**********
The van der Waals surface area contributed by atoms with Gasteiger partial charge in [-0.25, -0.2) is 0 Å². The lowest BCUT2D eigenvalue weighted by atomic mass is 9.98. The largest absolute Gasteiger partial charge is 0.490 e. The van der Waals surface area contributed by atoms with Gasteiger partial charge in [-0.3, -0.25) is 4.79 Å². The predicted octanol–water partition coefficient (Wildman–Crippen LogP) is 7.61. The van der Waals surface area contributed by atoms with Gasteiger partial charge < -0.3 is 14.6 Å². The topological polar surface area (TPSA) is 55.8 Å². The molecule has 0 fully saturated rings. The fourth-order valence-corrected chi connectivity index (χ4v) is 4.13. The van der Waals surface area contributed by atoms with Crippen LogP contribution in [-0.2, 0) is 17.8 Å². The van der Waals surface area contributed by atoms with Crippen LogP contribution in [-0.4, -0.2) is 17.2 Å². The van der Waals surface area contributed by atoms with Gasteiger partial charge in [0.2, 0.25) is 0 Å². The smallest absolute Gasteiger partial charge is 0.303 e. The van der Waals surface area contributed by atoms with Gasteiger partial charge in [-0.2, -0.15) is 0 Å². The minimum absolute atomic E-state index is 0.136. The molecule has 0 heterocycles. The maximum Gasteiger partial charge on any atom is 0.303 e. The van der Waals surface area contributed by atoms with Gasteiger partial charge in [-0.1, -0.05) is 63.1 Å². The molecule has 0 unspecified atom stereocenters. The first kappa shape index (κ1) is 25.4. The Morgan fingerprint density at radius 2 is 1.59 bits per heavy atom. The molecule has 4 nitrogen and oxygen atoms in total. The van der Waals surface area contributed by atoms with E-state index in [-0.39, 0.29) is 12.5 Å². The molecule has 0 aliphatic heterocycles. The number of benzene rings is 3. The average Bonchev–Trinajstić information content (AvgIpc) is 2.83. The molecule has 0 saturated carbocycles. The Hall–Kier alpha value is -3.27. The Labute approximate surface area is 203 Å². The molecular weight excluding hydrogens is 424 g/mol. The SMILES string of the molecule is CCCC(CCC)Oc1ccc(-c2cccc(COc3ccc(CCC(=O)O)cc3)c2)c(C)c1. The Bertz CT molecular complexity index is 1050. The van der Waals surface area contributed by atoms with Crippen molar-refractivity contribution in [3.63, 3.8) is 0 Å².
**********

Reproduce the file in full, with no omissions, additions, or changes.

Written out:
The van der Waals surface area contributed by atoms with Gasteiger partial charge in [-0.25, -0.2) is 0 Å². The lowest BCUT2D eigenvalue weighted by atomic mass is 9.98. The largest absolute Gasteiger partial charge is 0.490 e. The van der Waals surface area contributed by atoms with Gasteiger partial charge in [-0.3, -0.25) is 4.79 Å². The predicted octanol–water partition coefficient (Wildman–Crippen LogP) is 7.61. The van der Waals surface area contributed by atoms with Gasteiger partial charge < -0.3 is 14.6 Å². The topological polar surface area (TPSA) is 55.8 Å². The molecule has 0 fully saturated rings. The fourth-order valence-corrected chi connectivity index (χ4v) is 4.13. The van der Waals surface area contributed by atoms with Crippen LogP contribution in [-0.2, 0) is 17.8 Å². The van der Waals surface area contributed by atoms with Crippen LogP contribution in [-0.4, -0.2) is 17.2 Å². The van der Waals surface area contributed by atoms with Gasteiger partial charge in [0.2, 0.25) is 0 Å². The smallest absolute Gasteiger partial charge is 0.303 e. The van der Waals surface area contributed by atoms with Gasteiger partial charge in [-0.2, -0.15) is 0 Å². The minimum absolute atomic E-state index is 0.136. The molecule has 0 heterocycles. The maximum Gasteiger partial charge on any atom is 0.303 e. The van der Waals surface area contributed by atoms with Gasteiger partial charge in [-0.1, -0.05) is 63.1 Å². The molecule has 0 unspecified atom stereocenters. The first kappa shape index (κ1) is 25.4. The Morgan fingerprint density at radius 2 is 1.59 bits per heavy atom. The molecule has 4 nitrogen and oxygen atoms in total. The van der Waals surface area contributed by atoms with E-state index in [-0.39, 0.29) is 12.5 Å². The molecule has 0 aliphatic heterocycles. The number of benzene rings is 3. The average Bonchev–Trinajstić information content (AvgIpc) is 2.83. The molecule has 0 saturated carbocycles. The Hall–Kier alpha value is -3.27. The Labute approximate surface area is 203 Å². The molecular weight excluding hydrogens is 424 g/mol. The SMILES string of the molecule is CCCC(CCC)Oc1ccc(-c2cccc(COc3ccc(CCC(=O)O)cc3)c2)c(C)c1. The Bertz CT molecular complexity index is 1050. The van der Waals surface area contributed by atoms with Crippen molar-refractivity contribution in [3.63, 3.8) is 0 Å².